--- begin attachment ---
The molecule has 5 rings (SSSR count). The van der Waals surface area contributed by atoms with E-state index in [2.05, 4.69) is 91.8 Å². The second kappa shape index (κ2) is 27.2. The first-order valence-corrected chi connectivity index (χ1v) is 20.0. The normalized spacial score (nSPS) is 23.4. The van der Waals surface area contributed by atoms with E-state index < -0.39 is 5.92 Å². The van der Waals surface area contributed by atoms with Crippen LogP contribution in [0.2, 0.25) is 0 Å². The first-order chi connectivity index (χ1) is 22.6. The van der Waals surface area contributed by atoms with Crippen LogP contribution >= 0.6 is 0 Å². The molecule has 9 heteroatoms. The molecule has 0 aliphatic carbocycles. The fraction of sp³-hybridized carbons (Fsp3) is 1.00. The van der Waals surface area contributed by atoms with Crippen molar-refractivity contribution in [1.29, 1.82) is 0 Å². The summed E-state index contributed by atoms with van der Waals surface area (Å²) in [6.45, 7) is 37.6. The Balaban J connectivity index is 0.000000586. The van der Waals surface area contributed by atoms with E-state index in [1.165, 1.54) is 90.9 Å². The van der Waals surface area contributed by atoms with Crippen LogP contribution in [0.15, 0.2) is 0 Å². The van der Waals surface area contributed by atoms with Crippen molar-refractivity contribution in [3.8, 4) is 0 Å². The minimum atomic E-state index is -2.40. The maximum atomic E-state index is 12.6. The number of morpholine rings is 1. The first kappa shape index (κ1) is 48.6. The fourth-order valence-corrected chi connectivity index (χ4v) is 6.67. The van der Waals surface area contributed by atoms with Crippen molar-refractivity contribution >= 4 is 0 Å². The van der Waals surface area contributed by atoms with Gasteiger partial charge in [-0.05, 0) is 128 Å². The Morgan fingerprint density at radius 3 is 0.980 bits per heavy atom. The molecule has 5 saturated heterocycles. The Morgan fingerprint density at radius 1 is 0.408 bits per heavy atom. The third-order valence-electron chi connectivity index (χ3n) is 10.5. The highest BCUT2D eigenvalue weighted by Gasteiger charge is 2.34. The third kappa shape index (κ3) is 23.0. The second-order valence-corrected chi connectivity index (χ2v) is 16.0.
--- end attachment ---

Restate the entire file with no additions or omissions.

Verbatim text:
The molecule has 5 rings (SSSR count). The van der Waals surface area contributed by atoms with E-state index in [2.05, 4.69) is 91.8 Å². The second kappa shape index (κ2) is 27.2. The first-order valence-corrected chi connectivity index (χ1v) is 20.0. The normalized spacial score (nSPS) is 23.4. The van der Waals surface area contributed by atoms with E-state index < -0.39 is 5.92 Å². The van der Waals surface area contributed by atoms with Crippen LogP contribution in [0.2, 0.25) is 0 Å². The first-order chi connectivity index (χ1) is 22.6. The van der Waals surface area contributed by atoms with Crippen LogP contribution >= 0.6 is 0 Å². The molecule has 9 heteroatoms. The molecule has 0 aliphatic carbocycles. The fraction of sp³-hybridized carbons (Fsp3) is 1.00. The van der Waals surface area contributed by atoms with Crippen molar-refractivity contribution in [1.29, 1.82) is 0 Å². The summed E-state index contributed by atoms with van der Waals surface area (Å²) in [6.45, 7) is 37.6. The Balaban J connectivity index is 0.000000586. The van der Waals surface area contributed by atoms with E-state index in [1.165, 1.54) is 90.9 Å². The van der Waals surface area contributed by atoms with Crippen LogP contribution in [0.15, 0.2) is 0 Å². The van der Waals surface area contributed by atoms with Crippen molar-refractivity contribution in [3.8, 4) is 0 Å². The minimum atomic E-state index is -2.40. The maximum atomic E-state index is 12.6. The number of morpholine rings is 1. The first kappa shape index (κ1) is 48.6. The fourth-order valence-corrected chi connectivity index (χ4v) is 6.67. The van der Waals surface area contributed by atoms with Crippen molar-refractivity contribution >= 4 is 0 Å². The van der Waals surface area contributed by atoms with Gasteiger partial charge in [-0.05, 0) is 128 Å². The Morgan fingerprint density at radius 3 is 0.980 bits per heavy atom. The molecule has 5 saturated heterocycles. The Morgan fingerprint density at radius 1 is 0.408 bits per heavy atom. The third-order valence-electron chi connectivity index (χ3n) is 10.5. The highest BCUT2D eigenvalue weighted by Gasteiger charge is 2.34. The third kappa shape index (κ3) is 23.0. The second-order valence-corrected chi connectivity index (χ2v) is 16.0.